John Field, University of Stirling
In the mid-1930s, Harry Rée was studying at Cambridge. A privileged young man, son of a wealthy family, educated at one of Britain’s finest private schools, Rée spent his long vacation living in a tent in North Yorkshire with a group of unemployed men, labouring side by side to straighten the River Rye and shore up its banks.
Rée’s camp was organised through the Universities Council for Unemployed Camps, one of several initiatives in interwar Britain that brought together student volunteers and the unemployed. UCUC was founded after a group of Cambridge students camped with unemployed men from Bristol and South Wales at Eastnor Park, where they cleared ground and built a bathing pool. UCUC attracted supporters from other universities, running at least seven camps yearly until 1939.
While UCUC camps were student-led and managed, other movements recruited among students. The best known is probably the International Voluntary Service for Peace. Led by the Swiss Quaker, engineer and conscientious objector Pierre Cérésole, IVSP recruited young men and women from different nations to work with local communities rebuilding areas shattered by war. Its first major activity was to repair war damage around Verdun, and a series of summer projects followed.
In 1930, IVSP volunteers – including seventeen university students, two teachers and one clerk from Britain – helped repair flood damage to the French village of Lagarde. In the following year, several of these young Europeans took part in a camp at Brynmawr, helping build gardens and a lido. Twenty-five IVSP British camps followed until the War. In some cases, the volunteers lived communally, sleeping on straw palliasses in halls or huts and in one case in a disused brewery, building connections across nations; in others they lodged locally, hopefully building bridges across the classes.
Work, for IVSP, was not just a way of getting things done. Its leaders argued that gruelling labour could ‘supply war’s moral equivalent in hard work and discipline’, while camp life was a parallel form of ‘service and sacrifice’. While it avoided military symbolism like a plague, it did nonetheless have its own emblem, available as a small silver badge for members, in the shape of a shovel bearing the word PAX over a broken sword.
Distinctively, IVSP recruited women as well as men. But the roles were segregated. While men helped level spoil heaps or turn derelict buildings into youth hostels, the women – known as ‘sisters’ – were expected to wash and mend their clothing, and ‘cook them a meal after their hard work’. Not until the 1950s did women overthrow this role.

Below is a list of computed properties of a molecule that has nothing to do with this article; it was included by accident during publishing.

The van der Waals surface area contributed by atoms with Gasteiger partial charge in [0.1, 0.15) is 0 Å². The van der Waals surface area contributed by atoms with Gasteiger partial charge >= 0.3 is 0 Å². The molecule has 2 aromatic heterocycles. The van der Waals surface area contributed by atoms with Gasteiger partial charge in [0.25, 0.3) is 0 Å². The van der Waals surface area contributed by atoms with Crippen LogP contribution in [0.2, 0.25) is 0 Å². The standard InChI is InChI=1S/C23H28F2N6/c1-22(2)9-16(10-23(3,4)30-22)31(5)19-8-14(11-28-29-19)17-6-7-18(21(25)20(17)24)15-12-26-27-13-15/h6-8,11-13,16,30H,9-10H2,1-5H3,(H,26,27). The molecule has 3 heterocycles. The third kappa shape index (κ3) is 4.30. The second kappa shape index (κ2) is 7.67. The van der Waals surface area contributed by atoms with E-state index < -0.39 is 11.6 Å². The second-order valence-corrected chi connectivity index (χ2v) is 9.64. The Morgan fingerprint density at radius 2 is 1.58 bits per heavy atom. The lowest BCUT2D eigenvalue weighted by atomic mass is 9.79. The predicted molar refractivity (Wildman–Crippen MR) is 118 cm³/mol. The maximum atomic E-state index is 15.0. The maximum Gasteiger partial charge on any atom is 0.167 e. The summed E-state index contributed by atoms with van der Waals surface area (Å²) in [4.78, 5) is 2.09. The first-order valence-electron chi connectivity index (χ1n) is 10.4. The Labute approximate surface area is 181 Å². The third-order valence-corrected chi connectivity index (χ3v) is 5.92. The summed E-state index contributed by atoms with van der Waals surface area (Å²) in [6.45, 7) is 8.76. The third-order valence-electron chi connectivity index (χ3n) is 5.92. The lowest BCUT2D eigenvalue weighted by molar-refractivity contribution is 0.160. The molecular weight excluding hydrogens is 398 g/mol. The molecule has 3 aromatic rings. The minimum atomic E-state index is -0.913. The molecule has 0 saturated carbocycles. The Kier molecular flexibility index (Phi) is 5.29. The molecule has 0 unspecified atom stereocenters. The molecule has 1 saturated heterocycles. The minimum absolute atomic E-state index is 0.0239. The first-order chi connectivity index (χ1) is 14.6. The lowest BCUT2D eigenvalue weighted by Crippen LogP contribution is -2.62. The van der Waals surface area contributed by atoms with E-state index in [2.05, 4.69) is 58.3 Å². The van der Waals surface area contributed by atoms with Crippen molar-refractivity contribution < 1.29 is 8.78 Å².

Work camps were a common response to the economic crisis of the thirties. Unemployment was heavily concentrated geographically in the ‘distressed areas’ of failing heavy industry, and demographically among young men. For men who were poorly nourished and physically ‘soft’, a period of heavy labour was supposed to help build the body. The work was also selected because of its social value; several took part in archaeological excavations or restoring old buildings like the ancient post mill at Rolvenden, in Kent.
As well as physical conditioning, the camp environment was intended to build character and bridge the gap between the unemployed and the privileged young students. This was reinforced by a strong sports culture, with ferociously contested football competitions; by common clothing codes – college ‘colours’ and other badges of class were banned; and shared cultural activities, such when Oxford men and Welsh miners performed the miracle play Noah’s Flood, directed by the Chaucerian scholar Nevill Coghill, against the striking background of Pinkhill Locks.
Students also organised camps for women, though these were provided a holiday rather than work. Students from Girton College were at the core of a group who between 1937 and 1939 spent summers on the coast of County Durham, running a camp for unemployed women and the wives of unemployed men. Sheila Nevell, one of the organisers, recalled that ‘it was not appropriate for women to live in a camp with men’, and anyway ‘we reckoned the miners’ wives needed a break’.
Supported by Durham Community Service Council, which provided its holiday centre at Marsden Bay, the Girtonians organised a variety of leisure activities from early morning swimming to concerts and dancing. They also organised educational discussion groups, modelled on the practices of the Adult School movement, to debate such issues as democracy, housing and public health reform.
What did these movements achieve? As well as reshaping Britain’s landscape, the students received a de facto training in a relatively democratic style of leadership and civic-minded values. Sheila Nevell, a career teacher, volunteered as a civil defence worker in the Blitz, and when I encountered her was organising quiz nights for residents in her sheltered accommodation, having given up voluntary maths tutoring for disadvantaged South London children. After distinguished service as a British agent in occupied France, Harry Rée became a prominent advocate of comprehensive schooling and community education.
Camps emerged from the settlement and guiding movements, and were among many ways in which students volunteered in the interwar years. The circumstances in which the camps emerged have changed radically, but let’s remember that unemployment is higher now than when the Universities Council for Unemployed Camps was at its peak.